“We have proven solutions to the government’s claimed human-wildlife-conflict – including moving water points away from villages and electric fencing – but the government is ignoring them all. Despite their claims, it’s clear that their plans are about money not wildlife,” said Stephan Scholvin, Namibian professional guide and conservationist.

While the Namibian authorities defend the auction as a way to curb elephant numbers, protect residents and raise money for conservation activities, a 2019 bribery scandal that resulted in the imprisonment of the Ministers of Justice and Fisheries has left many wary of the present plan.

Adding to the uneasiness is the fact that Namibia was among 3 African nations denied permission to sell off its stock of ivory by the Convention on International Trade in Endangered Species of Wild Fauna and Flora (CITES). Those who vetoed the appeal said they feared the one-off sale would create a sharp increase in the demand for ivory and a spike in poaching. 

“It’s important to understand who benefits from the sale of these elephants. I would suggest that creating a mosaic landscape in which humans and elephants can both thrive is a far preferable strategy than selling unwanted elephants to the highest bidder,” said biologist Niall McCann of National Park Rescue.

Namibia's rare desert-adapted elephants are also up for auction today. Courtesy: Stephan Scholvin

Namibia’s rare desert-adapted elephants are also up for auction today. Courtesy: Stephan Scholvin

The petition against today’s Jan. 29 auction expresses concern that the authorities are possibly making way for more extensive oil drilling in Namibia’s Okavango Basin, often described as elephants’ last area of refuge. On its website, oil and gas company Recon Africa states that it is engaged in the exploration and development of oil and gas in the Basin – which includes parts of Northeast Namibia and Northwest Botswana.

“We need to stop viewing wildlife through the lens of immediate cash return and learn to understand the value of wildlife that is a living and breathing part of a functioning environment. Wildlife, including elephants, deliver tangible benefits to people in terms of ecosystem services, which will collapse if biodiversity collapses,” said Mary Rice of the Environmental Investigations Agency (EIA).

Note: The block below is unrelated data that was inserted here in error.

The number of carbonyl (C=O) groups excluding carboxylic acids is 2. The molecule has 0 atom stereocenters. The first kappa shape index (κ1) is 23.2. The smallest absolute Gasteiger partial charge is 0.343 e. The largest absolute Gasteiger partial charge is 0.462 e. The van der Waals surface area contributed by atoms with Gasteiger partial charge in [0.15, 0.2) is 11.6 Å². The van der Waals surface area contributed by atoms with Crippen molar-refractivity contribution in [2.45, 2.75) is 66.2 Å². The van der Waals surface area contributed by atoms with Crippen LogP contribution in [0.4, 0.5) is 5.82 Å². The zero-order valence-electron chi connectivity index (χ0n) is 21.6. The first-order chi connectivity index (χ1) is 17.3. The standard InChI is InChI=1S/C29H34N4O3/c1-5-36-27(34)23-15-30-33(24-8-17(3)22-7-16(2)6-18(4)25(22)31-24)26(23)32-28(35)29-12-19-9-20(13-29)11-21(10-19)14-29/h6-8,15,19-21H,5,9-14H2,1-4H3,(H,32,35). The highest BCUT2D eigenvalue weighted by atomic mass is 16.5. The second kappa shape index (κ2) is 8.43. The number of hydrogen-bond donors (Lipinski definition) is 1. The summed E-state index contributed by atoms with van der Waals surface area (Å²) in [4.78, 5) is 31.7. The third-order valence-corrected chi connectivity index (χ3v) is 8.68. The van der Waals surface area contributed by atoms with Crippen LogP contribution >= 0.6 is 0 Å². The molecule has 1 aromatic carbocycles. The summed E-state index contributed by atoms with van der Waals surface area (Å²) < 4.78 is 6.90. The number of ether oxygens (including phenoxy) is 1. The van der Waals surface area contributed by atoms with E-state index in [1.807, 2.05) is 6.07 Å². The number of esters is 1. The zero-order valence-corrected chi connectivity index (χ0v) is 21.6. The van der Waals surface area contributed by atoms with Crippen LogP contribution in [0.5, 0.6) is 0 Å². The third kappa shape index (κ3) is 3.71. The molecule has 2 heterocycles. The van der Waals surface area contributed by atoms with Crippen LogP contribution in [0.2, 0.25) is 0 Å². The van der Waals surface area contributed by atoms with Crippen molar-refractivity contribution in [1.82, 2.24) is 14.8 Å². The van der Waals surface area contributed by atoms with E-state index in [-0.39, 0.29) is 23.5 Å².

National Park Rescue’s Hiley said there is no justification for the elephant auction.

“Falsifying elephant population statistics and exaggerating ‘Human Wildlife Conflict’ (HWC) can be used by governments to generate revenue from inflated hunting quotas, justify sales to zoos or hunting farms, and initiate ivory-generating culls. Corruption is now as big a threat to elephants as poaching,” he said.

Brunswick Announces Closing of Transaction Regarding Sale of Its Burkina Faso Assets

MONTREAL, Jan. 28, 2021 (GLOBE NEWSWIRE) — Brunswick Exploration Inc., ("Brunswick" or the "Corporation"; TSX–V: BRW, previously Komet Resources Inc.) announces that it has closed, on January 20, 2021, its previously announced transaction relating to the to sale of all the issued and outstanding shares that it held in the share capital of its Burkina Faso subsidiaries, namely Komet Ressources Afrique SA and Guiro Exploration SARL, to CINI Solutions, a private corporation located in Qatar.

The closing of this transaction allows Brunswick to cease all activities in Africa.

About Brunswick

The Corporation is part of the Osisko Group of companies and is a Montreal–based mineral exploration company listed on the TSX–V under symbol BRW. It is now focused on exploration and development of gold and base metal properties in Eastern Canada. Current projects include gold–polymetallic vein systems in southern New Brunswick (Fundy Gold Project) and base metal VMS in the Bathurst Mining Camp in northern New Brunswick and in the Chibougamau region of Quebec (Waconichi).

Investor Relations/information

Mr. Killian Charles, President (

More information about the Corporation is available at: